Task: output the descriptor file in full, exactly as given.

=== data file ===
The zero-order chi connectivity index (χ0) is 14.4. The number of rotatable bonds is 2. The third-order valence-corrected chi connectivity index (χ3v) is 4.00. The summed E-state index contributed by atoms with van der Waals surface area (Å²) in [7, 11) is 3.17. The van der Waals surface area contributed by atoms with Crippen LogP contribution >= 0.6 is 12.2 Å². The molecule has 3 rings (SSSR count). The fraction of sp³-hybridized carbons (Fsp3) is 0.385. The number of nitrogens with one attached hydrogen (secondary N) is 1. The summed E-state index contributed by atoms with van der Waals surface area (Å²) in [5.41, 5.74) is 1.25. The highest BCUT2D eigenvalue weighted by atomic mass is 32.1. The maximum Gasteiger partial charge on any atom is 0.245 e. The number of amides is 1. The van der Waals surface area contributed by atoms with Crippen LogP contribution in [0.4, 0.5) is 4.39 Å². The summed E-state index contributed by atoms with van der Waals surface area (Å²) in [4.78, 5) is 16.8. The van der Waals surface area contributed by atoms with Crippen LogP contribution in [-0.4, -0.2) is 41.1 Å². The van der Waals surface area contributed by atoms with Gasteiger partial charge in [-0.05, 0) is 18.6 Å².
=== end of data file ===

The zero-order chi connectivity index (χ0) is 14.4. The number of rotatable bonds is 2. The third-order valence-corrected chi connectivity index (χ3v) is 4.00. The summed E-state index contributed by atoms with van der Waals surface area (Å²) in [7, 11) is 3.17. The van der Waals surface area contributed by atoms with Crippen LogP contribution >= 0.6 is 12.2 Å². The molecule has 3 rings (SSSR count). The fraction of sp³-hybridized carbons (Fsp3) is 0.385. The number of nitrogens with one attached hydrogen (secondary N) is 1. The summed E-state index contributed by atoms with van der Waals surface area (Å²) in [5.41, 5.74) is 1.25. The highest BCUT2D eigenvalue weighted by atomic mass is 32.1. The maximum Gasteiger partial charge on any atom is 0.245 e. The number of amides is 1. The van der Waals surface area contributed by atoms with Crippen LogP contribution in [0.4, 0.5) is 4.39 Å². The summed E-state index contributed by atoms with van der Waals surface area (Å²) in [4.78, 5) is 16.8. The van der Waals surface area contributed by atoms with Crippen LogP contribution in [-0.4, -0.2) is 41.1 Å². The van der Waals surface area contributed by atoms with Gasteiger partial charge in [-0.05, 0) is 18.6 Å².